May 30th marks the hundredth anniversary of the birth of Benny Goodman. The "King Of Swing"'s centennial hasn't garnered the same hoopla as those of, say, Duke Ellington or Louis Armstrong, at least not among the part of the population that doesn't love vintage jazz. If you want to know why, look at a picture of Benny next to the Duke or Satchmo. Goodman looks more like an accountant than a jazz musician. It also doesn't help that the clarinet as a jazz instrument is a hard sell, lacking the power of brass instruments like the trumpet or saxophone. In the wrong hands, it can be a whiny, almost comical instrument. Even when played by a master, it can sound dated, quaint, unfashionable to untutored ears. Simply put, Benny Goodman isn't hip, certainly not by early 21st century standards.
Benny's image, or lack thereof, is probably why a lot of people forget that he was the Elvis of the big-band era. "Hot" jazz had been popular for a decade by the mid '30s, and Goodman had been on the scene almost that long. But the title "The King Of Swing" wasn't simply bestowed on him because he was white and popular. He earned it the night his band turned his brand of music into a full-fledged phenomenon. According to legend, the spark became a flame on August 21, 1935 during a broadcast from the Palomar Ballroom in Los Angeles, when the crowd went berserk and the Swing Era began. For the next few years, Benny Goodman was the most popular bandleader in the country, and his music helped to pull the record industry back from the brink of extinction in the middle of the Great Depression.
In 1938, the Goodman outfit took over Carnegie Hall and helped to prove that jazz wasn't just music, it was art. But of course, it was art that you could jitterbug to, and the recording of the legendary concert reveals instances of the audience screaming and whooping like they were at a rock club. Swing wasn't always the mannered music of nostalgia that our grandparents dance to at weddings. Benny Goodman's music was wild, rebellious, and pissed off parents the same way Elvis or the Rolling Stones did decades later.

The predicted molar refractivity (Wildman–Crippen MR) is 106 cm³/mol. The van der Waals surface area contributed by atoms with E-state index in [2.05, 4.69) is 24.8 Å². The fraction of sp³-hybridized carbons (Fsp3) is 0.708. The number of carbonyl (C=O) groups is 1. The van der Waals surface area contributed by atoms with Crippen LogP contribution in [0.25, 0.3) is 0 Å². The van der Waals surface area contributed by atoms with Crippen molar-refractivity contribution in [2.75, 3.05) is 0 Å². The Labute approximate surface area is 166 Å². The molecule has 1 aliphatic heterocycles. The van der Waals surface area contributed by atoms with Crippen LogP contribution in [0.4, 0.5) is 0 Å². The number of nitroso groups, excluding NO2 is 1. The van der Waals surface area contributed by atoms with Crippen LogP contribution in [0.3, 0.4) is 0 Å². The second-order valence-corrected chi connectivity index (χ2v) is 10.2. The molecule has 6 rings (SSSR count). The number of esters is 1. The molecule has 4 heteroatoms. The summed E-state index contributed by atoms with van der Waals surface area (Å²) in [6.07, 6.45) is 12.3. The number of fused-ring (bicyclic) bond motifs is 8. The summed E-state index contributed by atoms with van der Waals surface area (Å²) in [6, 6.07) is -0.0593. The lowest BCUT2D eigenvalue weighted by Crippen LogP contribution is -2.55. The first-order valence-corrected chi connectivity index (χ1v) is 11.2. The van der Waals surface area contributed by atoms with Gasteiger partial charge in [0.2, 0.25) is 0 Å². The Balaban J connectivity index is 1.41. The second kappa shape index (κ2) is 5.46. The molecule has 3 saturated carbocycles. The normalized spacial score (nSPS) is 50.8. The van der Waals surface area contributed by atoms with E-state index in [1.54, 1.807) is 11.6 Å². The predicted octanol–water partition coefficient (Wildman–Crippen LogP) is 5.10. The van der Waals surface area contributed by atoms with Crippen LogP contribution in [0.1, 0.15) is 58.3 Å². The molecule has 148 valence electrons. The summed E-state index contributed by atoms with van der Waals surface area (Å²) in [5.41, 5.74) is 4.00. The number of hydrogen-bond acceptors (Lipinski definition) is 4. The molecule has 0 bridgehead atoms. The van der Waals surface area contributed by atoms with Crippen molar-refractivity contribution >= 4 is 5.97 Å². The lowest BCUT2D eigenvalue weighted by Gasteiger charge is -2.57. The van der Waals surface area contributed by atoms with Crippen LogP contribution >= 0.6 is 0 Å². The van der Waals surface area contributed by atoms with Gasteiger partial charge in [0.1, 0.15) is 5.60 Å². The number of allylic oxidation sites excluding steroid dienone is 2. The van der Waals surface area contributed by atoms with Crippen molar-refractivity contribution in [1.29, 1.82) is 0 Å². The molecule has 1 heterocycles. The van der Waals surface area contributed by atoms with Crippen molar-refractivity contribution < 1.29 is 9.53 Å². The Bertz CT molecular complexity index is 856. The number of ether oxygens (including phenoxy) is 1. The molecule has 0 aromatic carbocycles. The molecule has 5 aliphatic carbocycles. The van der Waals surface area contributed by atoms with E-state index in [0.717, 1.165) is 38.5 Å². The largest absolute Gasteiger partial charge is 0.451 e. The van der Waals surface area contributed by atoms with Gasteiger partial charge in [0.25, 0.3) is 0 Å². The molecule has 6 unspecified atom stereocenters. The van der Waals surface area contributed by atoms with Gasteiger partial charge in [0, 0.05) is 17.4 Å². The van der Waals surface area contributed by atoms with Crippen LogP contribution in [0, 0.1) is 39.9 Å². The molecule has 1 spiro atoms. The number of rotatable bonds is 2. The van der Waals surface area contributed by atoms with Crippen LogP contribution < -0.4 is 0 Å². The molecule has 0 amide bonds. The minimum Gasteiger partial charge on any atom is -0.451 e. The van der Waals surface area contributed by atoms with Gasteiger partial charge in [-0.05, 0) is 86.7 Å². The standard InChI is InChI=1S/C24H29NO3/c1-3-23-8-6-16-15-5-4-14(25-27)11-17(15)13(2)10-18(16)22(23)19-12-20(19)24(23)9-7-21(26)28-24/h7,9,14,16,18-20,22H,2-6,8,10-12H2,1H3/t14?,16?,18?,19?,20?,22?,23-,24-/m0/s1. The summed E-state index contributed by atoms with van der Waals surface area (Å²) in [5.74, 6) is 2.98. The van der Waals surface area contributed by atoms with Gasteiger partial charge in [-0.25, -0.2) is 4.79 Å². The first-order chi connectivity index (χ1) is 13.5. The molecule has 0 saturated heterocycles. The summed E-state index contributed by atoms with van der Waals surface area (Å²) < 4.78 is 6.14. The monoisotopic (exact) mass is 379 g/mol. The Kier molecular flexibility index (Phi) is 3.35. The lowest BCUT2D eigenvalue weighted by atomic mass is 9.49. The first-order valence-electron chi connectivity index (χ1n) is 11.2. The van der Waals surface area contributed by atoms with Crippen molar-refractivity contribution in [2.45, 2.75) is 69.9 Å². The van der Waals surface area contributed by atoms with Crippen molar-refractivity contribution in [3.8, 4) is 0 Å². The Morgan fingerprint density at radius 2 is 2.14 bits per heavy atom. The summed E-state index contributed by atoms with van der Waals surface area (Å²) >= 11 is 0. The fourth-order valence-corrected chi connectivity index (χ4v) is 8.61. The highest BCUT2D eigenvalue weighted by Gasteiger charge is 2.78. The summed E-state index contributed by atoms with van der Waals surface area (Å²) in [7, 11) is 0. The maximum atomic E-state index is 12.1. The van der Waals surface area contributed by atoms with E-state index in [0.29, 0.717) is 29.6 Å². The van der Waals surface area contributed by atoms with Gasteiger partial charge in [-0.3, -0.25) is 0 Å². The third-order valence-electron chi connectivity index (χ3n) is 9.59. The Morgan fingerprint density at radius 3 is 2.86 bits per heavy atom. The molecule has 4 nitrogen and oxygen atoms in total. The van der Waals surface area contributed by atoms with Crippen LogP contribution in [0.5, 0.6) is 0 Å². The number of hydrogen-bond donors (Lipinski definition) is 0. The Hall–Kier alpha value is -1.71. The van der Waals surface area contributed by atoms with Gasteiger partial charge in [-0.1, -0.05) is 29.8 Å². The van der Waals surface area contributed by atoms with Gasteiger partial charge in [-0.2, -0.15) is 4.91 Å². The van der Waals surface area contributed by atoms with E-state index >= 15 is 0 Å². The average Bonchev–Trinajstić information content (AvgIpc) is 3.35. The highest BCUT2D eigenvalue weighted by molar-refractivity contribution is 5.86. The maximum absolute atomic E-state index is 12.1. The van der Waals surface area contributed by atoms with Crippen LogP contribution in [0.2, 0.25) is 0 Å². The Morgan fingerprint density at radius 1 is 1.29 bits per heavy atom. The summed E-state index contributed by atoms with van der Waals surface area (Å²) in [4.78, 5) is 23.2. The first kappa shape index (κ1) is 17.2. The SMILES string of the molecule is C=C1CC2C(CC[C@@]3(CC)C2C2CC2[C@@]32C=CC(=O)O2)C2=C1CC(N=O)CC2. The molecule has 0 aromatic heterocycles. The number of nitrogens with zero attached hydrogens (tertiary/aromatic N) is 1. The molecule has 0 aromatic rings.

To dig what the fuss was all about seven-plus decades ago, just put on one of Goodman's records. His band -- which over the years included legends like Bunny Berigan, Gene Krupa, Harry James, Lionel Hampton and Teddy Wilson, and featured arrangements by the brilliant Fletcher Henderson -- was able to swing with the power of a blast furnace, but with a lightness and fleetness that makes it damn near impossible not to get your feet moving. They rock out, but with a precision and economy that also marks the playing of Goodman himself.
As amazing as his big-band records are, his small-group "chamber jazz" recordings from the '30s, featuring Teddy Wilson on piano, Lionel Hampton on vibes and Gene Krupa on drums, are to my ears even better. The music is witty and elegant but it swings, and swings hard. Goodman may be the leader of the group, but he doesn't step on the toes of the other players. The songs are perfectly crafted miniatures, where every note makes sense, and the overall effect sets the blood to pumping and the toes to tapping. And let it not be forgotten that Goodman had the guts to put together an interracial quartet in 1935, back when even jazz groups were almost completely segregated.
Goodman's music never really progressed beyond the swing era; except for a half-hearted stab at bebop in the late '40s, he didn't really explore the new frontiers of jazz that emerged between the end of the swing era and his death in 1986 (although he did regularly dabble in classical music). But he kept making brilliant records into the '60s; his 1963 reunion album with Wilson, Hampton and Krupa packs almost as much punch as their records of a quarter century earlier. And he kept kicking ass onstage right up to the end, thanks in part to a fanatical practice regime. Frank Sinatra said he once asked Goodman why he practiced so much. Benny's response was, "This way, even when I'm not great, I'm still good."
If you like jazz -- or 20th century American music, for that matter -- then you owe it to yourself to check out Benny Goodman. And if you're already a convert, put on "Let's Dance" or "Stompin' At The Savoy" or the 1938 Carnegie Hall album or any one of Goodman's thousands of classic recordings, and pay respect to one of the greatest musicians of the last 100 years. Happy birthday, your majesty!
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